A young squad will be at the start of the event scheduled to take place between 23-26 August.
Back on the international calendar after a decade-long break, the Deutschland Tour returns this week to the joy of riders and fans, all eager to discover the revived race which in the past used to be an important fixture of the season. Returning as a four-day event, the Deutschland Tour will start from Koblenz – a host city at the 1992 Tour de France – with a stage at the end of which, in Bonn, the sprinters will fight for the honor of wearing the first leader's jersey.
On Thursday, the peloton will head into a terrain that will give little respite over the following three days, which will feature a string of short and steep climbs that will come in quick succession, on the twisty roads taking the riders to Trier – the oldest German city, founded more than two millennia ago – former Carolingian Empire town Merzig, and Stuttgart, home to two editions of the World Championships (1991 and 2007).
With three victories to his name, Alvaro Hodeg is one of the most successful neo-pros of the season, and the young Colombian will be hoping to carry the form displayed on the Tour de Pologne into this race, where Maximilian Schachmann – whose fourth place overall last week at the BinckBank Tour boosted his confidence – will have an eye on the general classification. Also making the strong Quick-Step Floors roster for the event taking place between 23-26 August will be Rémi Cavagna, Iljo Keisse, and two other neo-pros, James Knox and Jhonatan Narvaez.
Sports director Davide Bramati, who rode the Deutschland Tour during his pro days, shared his thoughts on the return of the race and the team going there: "It's good and well-deserved for all the German fans and current generation of talented and strong German riders to have the Deutschland Tour back on the calendar after ten years of absence. We are happy to start with a young team, who we hope can be part of shaping this newly-launched tour. Many sprinters, especially the German ones, will be motivated for the first stage, but Alvaro Hodeg – despite being young and a neo-pro – proved that he can beat the fastest guys, so we put our trust him."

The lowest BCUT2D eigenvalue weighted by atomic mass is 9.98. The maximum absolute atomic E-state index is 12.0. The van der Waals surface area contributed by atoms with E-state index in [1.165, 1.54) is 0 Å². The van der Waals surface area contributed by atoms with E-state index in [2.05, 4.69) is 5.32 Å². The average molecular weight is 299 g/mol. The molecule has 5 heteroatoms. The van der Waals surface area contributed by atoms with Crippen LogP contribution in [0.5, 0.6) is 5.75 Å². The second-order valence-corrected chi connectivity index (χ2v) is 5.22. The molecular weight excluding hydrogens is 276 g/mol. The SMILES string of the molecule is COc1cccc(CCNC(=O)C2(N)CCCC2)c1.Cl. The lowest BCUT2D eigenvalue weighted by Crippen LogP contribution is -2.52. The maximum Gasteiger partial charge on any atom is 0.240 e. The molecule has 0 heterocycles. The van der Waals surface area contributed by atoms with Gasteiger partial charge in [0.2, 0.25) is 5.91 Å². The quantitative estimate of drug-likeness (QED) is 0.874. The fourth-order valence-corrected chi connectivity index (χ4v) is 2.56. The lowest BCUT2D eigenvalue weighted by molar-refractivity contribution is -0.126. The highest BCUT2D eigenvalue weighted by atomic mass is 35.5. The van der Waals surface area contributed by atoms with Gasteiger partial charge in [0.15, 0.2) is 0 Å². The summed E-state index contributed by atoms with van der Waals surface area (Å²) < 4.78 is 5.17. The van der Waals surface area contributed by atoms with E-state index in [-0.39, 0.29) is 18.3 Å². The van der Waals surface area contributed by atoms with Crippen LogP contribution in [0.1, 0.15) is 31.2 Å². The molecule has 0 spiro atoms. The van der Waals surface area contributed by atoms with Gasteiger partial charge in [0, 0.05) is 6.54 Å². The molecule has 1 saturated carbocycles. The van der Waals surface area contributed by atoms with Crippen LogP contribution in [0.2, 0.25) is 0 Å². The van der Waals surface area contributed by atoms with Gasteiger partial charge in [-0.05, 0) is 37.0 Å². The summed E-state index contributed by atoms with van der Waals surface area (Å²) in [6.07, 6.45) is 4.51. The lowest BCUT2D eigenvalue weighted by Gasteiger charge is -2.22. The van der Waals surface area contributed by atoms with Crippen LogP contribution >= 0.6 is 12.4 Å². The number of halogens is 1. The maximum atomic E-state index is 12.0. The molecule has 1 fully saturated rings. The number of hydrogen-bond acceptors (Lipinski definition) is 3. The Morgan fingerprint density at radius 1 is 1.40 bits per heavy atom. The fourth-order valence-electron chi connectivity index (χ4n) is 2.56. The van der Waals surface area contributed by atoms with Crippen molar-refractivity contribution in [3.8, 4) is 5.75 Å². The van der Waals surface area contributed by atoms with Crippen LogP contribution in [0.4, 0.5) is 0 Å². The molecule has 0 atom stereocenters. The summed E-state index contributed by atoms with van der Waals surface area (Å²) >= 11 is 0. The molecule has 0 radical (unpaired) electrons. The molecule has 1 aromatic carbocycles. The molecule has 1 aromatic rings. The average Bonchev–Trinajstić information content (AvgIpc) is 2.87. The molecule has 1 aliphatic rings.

"On the following three stages, we will do our best and try to be up there, in the thick of the action, when things will get really interesting. Max Schachmann comes out of a good BinckBank Tour, where he impressed on the climbs, so if he can continue where he left off, it will be exciting to see where that can take him in the general classification", concluded Davide Bramati.
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